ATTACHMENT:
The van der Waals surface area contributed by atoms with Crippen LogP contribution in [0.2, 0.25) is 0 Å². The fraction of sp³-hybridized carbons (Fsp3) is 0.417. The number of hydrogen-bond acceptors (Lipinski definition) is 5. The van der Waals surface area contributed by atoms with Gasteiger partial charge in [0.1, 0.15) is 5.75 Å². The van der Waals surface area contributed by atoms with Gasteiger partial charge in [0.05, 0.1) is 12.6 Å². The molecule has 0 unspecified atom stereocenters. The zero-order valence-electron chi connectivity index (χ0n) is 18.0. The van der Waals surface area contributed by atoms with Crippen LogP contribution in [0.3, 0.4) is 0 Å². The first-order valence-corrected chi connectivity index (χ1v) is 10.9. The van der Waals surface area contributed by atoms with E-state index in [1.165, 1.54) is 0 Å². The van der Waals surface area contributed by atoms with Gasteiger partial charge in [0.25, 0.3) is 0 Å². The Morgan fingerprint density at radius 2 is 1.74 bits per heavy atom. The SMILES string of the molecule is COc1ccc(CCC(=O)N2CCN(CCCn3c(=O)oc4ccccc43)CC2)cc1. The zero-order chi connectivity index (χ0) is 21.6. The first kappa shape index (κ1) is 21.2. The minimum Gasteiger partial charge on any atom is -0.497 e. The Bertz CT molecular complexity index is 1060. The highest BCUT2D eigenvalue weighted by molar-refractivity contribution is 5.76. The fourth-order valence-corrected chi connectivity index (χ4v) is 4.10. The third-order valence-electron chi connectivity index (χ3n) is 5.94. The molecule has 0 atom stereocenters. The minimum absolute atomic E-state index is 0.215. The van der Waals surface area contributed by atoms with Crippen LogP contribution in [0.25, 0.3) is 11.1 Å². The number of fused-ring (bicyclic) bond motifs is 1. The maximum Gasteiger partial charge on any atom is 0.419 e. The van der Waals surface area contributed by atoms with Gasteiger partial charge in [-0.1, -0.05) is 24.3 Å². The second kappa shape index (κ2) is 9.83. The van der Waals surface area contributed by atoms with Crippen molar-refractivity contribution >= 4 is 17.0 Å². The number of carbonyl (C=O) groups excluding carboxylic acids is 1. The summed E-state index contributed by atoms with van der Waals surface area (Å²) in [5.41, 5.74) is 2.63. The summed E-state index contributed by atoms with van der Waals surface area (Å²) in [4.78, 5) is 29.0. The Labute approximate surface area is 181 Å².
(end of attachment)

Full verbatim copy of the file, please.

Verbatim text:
The van der Waals surface area contributed by atoms with Crippen LogP contribution in [0.2, 0.25) is 0 Å². The fraction of sp³-hybridized carbons (Fsp3) is 0.417. The number of hydrogen-bond acceptors (Lipinski definition) is 5. The van der Waals surface area contributed by atoms with Gasteiger partial charge in [0.1, 0.15) is 5.75 Å². The van der Waals surface area contributed by atoms with Gasteiger partial charge in [0.05, 0.1) is 12.6 Å². The molecule has 0 unspecified atom stereocenters. The zero-order valence-electron chi connectivity index (χ0n) is 18.0. The van der Waals surface area contributed by atoms with Crippen LogP contribution in [0.3, 0.4) is 0 Å². The first-order valence-corrected chi connectivity index (χ1v) is 10.9. The van der Waals surface area contributed by atoms with E-state index in [1.165, 1.54) is 0 Å². The van der Waals surface area contributed by atoms with Gasteiger partial charge in [0.25, 0.3) is 0 Å². The Morgan fingerprint density at radius 2 is 1.74 bits per heavy atom. The SMILES string of the molecule is COc1ccc(CCC(=O)N2CCN(CCCn3c(=O)oc4ccccc43)CC2)cc1. The zero-order chi connectivity index (χ0) is 21.6. The first kappa shape index (κ1) is 21.2. The minimum Gasteiger partial charge on any atom is -0.497 e. The Bertz CT molecular complexity index is 1060. The highest BCUT2D eigenvalue weighted by molar-refractivity contribution is 5.76. The fourth-order valence-corrected chi connectivity index (χ4v) is 4.10. The third-order valence-electron chi connectivity index (χ3n) is 5.94. The molecule has 0 atom stereocenters. The minimum absolute atomic E-state index is 0.215. The van der Waals surface area contributed by atoms with Crippen LogP contribution in [0.25, 0.3) is 11.1 Å². The number of fused-ring (bicyclic) bond motifs is 1. The maximum Gasteiger partial charge on any atom is 0.419 e. The van der Waals surface area contributed by atoms with Gasteiger partial charge in [-0.1, -0.05) is 24.3 Å². The second kappa shape index (κ2) is 9.83. The van der Waals surface area contributed by atoms with Crippen molar-refractivity contribution >= 4 is 17.0 Å². The number of carbonyl (C=O) groups excluding carboxylic acids is 1. The summed E-state index contributed by atoms with van der Waals surface area (Å²) in [5.41, 5.74) is 2.63. The summed E-state index contributed by atoms with van der Waals surface area (Å²) in [4.78, 5) is 29.0. The Labute approximate surface area is 181 Å².